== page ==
Regular readers of this column know I pride myself on my no spoiler policy. In the case of In & Of Itself , I couldn’t spoil it if I wanted to. Is that because there is no plot? Or because there are six plots? As star Derek DelGaudio would likely agree, it all depends on how you look at it.
I was initially attracted to this production not because of Mr. DelGaudio, but by the notion of an event produced by Neil Patrick Harris and directed by Yoda… I mean four time Emmy winner and puppeteer extraordinaire Frank Oz. What sort of mystery tour could possibly have attracted the backing of these two unique talents? I’ve now taken the wild ride and my conclusion is “Of course. Yes. This one.”
Derek DelGaudio in IN & OF ITSELF (c) Matthew Murphy
When attempting to describe the solo performer to me, my friend Jeremy called Mr. DelGaudio a magician. True, DelGaudio has won the Academy of Magical Arts Award three times. Nevertheless, I don’t believe that term really fits this storyteller/ fantasy travel agent. He uses slight of hand the way most people in society use verbal persuasion. It’s like Spalding Gray and Ricky Jay had a love child. There are no rabbits or white doves in sight, though there is an elephant if one knows where to look. Certainly I have never witnessed anyone else execute an illusion so profound and intimate it made someone cry, as happened to my friend. (OK, I teared up a little too, but only cuz she was.) I can’t imagine the self-preservation routine DelGaudio has developed in order to render this piece 8 times a week. I’m going to need a visit to 16 Handles after just writing about it.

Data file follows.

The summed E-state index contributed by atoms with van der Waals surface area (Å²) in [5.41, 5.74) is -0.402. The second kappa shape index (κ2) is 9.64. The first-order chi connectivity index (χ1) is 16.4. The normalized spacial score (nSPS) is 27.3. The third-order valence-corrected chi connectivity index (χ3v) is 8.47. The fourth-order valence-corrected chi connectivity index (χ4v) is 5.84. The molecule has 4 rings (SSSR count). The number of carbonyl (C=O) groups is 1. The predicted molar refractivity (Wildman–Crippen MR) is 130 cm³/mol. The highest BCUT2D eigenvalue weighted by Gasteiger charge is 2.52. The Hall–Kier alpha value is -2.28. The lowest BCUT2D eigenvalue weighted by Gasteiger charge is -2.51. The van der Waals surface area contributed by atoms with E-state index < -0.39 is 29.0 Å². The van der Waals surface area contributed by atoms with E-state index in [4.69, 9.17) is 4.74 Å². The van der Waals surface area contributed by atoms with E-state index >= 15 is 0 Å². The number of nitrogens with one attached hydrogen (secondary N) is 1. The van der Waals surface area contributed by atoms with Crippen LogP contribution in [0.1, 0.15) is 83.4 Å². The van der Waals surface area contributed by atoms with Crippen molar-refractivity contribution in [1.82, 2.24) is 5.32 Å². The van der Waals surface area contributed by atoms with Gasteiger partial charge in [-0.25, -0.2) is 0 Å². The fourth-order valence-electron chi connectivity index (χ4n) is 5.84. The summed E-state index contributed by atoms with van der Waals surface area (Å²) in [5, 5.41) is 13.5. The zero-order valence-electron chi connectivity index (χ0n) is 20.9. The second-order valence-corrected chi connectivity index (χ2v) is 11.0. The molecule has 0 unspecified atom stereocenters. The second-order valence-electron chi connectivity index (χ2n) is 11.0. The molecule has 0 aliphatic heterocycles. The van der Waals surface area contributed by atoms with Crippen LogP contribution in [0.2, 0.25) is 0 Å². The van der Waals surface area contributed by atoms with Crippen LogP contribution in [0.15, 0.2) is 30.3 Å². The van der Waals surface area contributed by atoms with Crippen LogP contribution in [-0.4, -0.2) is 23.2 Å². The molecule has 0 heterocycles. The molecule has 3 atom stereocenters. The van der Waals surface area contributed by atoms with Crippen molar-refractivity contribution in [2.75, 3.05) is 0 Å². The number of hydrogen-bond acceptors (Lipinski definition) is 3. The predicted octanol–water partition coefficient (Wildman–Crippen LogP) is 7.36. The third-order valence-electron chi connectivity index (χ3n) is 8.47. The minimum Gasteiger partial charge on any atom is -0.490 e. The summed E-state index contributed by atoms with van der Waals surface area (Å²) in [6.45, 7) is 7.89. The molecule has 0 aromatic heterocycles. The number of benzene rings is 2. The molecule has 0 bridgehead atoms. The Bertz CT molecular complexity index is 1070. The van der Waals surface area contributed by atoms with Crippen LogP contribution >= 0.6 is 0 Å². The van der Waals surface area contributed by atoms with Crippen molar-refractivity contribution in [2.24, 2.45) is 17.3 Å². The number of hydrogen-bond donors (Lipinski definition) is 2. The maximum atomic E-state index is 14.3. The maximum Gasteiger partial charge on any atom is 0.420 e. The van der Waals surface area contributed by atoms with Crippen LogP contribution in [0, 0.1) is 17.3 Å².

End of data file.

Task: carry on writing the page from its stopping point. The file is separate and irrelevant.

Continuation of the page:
The direction by Frank Oz seems effortless, which is what’s required it in order to float through this evening. There were a few occasions during which I wanted to look both in front and behind me, which was frustrating and perfect. For once the term “production designer,” assigned to A. Bandit — the performance art collective founded by DelGaudio with artistic producer, Glenn Katino — is earned since the set would fit right in at MOMA. Lighting by Adam Blumenthal is mood-transformative despite his techniques being unmasked in DelGaudio’s opening. Original music by composer and Devo co-founder Mark Mothersbaugh hits all the right notes in all the meanings of that phrase.
Even in the season in which I saw Indecent, Sweat and Dear Evan Hanson, In & Of Itself rocked me to my core. Be among the lucky ones to grab yourself a ticket for the run — now extended (for a third time!) through May 6, 2018. Visit http://www.inandofitselfshow.com/#home, especially if you can picture yourself clearly on the steps of the landmark former Union Square Savings Bank having a fairly personal post-show conversation with 199 strangers.
At least that’s what happened to me.
And it was magical.